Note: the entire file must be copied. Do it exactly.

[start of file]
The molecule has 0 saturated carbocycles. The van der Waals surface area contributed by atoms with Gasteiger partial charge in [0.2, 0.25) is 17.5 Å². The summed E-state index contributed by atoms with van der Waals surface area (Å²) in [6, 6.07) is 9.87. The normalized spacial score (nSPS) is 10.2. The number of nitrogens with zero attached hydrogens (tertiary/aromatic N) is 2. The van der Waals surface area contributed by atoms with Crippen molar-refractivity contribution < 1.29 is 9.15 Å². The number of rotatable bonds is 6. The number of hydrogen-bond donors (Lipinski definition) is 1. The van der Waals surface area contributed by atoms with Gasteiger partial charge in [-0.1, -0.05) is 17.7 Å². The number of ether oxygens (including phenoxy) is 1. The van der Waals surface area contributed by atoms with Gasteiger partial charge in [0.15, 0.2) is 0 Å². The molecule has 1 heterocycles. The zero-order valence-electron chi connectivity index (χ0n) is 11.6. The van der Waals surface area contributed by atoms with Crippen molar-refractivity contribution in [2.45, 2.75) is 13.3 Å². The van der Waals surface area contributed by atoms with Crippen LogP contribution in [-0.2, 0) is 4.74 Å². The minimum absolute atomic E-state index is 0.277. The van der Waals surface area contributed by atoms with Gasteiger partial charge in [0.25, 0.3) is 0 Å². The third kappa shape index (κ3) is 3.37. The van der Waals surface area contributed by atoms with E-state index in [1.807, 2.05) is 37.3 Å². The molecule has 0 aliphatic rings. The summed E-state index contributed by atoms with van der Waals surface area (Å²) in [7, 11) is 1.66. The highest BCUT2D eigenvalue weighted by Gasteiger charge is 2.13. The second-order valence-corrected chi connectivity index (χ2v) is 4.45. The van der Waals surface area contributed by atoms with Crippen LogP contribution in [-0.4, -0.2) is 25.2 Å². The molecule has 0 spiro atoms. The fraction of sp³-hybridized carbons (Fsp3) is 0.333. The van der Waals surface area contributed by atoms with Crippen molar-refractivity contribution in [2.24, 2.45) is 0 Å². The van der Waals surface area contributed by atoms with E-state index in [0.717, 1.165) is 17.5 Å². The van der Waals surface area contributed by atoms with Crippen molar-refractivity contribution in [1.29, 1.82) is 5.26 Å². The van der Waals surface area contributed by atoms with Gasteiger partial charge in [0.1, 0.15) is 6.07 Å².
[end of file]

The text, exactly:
The molecule has 0 saturated carbocycles. The van der Waals surface area contributed by atoms with Gasteiger partial charge in [0.2, 0.25) is 17.5 Å². The summed E-state index contributed by atoms with van der Waals surface area (Å²) in [6, 6.07) is 9.87. The normalized spacial score (nSPS) is 10.2. The number of nitrogens with zero attached hydrogens (tertiary/aromatic N) is 2. The van der Waals surface area contributed by atoms with Crippen molar-refractivity contribution < 1.29 is 9.15 Å². The number of rotatable bonds is 6. The number of hydrogen-bond donors (Lipinski definition) is 1. The van der Waals surface area contributed by atoms with Gasteiger partial charge in [-0.1, -0.05) is 17.7 Å². The number of ether oxygens (including phenoxy) is 1. The van der Waals surface area contributed by atoms with Gasteiger partial charge in [0.15, 0.2) is 0 Å². The molecule has 1 heterocycles. The zero-order valence-electron chi connectivity index (χ0n) is 11.6. The van der Waals surface area contributed by atoms with Crippen molar-refractivity contribution in [2.45, 2.75) is 13.3 Å². The van der Waals surface area contributed by atoms with Crippen LogP contribution in [-0.2, 0) is 4.74 Å². The minimum absolute atomic E-state index is 0.277. The van der Waals surface area contributed by atoms with Gasteiger partial charge in [0.25, 0.3) is 0 Å². The third kappa shape index (κ3) is 3.37. The van der Waals surface area contributed by atoms with E-state index in [1.807, 2.05) is 37.3 Å². The molecule has 0 aliphatic rings. The summed E-state index contributed by atoms with van der Waals surface area (Å²) in [7, 11) is 1.66. The highest BCUT2D eigenvalue weighted by Gasteiger charge is 2.13. The second-order valence-corrected chi connectivity index (χ2v) is 4.45. The van der Waals surface area contributed by atoms with Crippen LogP contribution in [-0.4, -0.2) is 25.2 Å². The molecule has 0 spiro atoms. The fraction of sp³-hybridized carbons (Fsp3) is 0.333. The van der Waals surface area contributed by atoms with Crippen molar-refractivity contribution in [2.24, 2.45) is 0 Å². The van der Waals surface area contributed by atoms with E-state index in [0.717, 1.165) is 17.5 Å². The van der Waals surface area contributed by atoms with Crippen molar-refractivity contribution in [1.29, 1.82) is 5.26 Å². The van der Waals surface area contributed by atoms with Gasteiger partial charge in [0.1, 0.15) is 6.07 Å².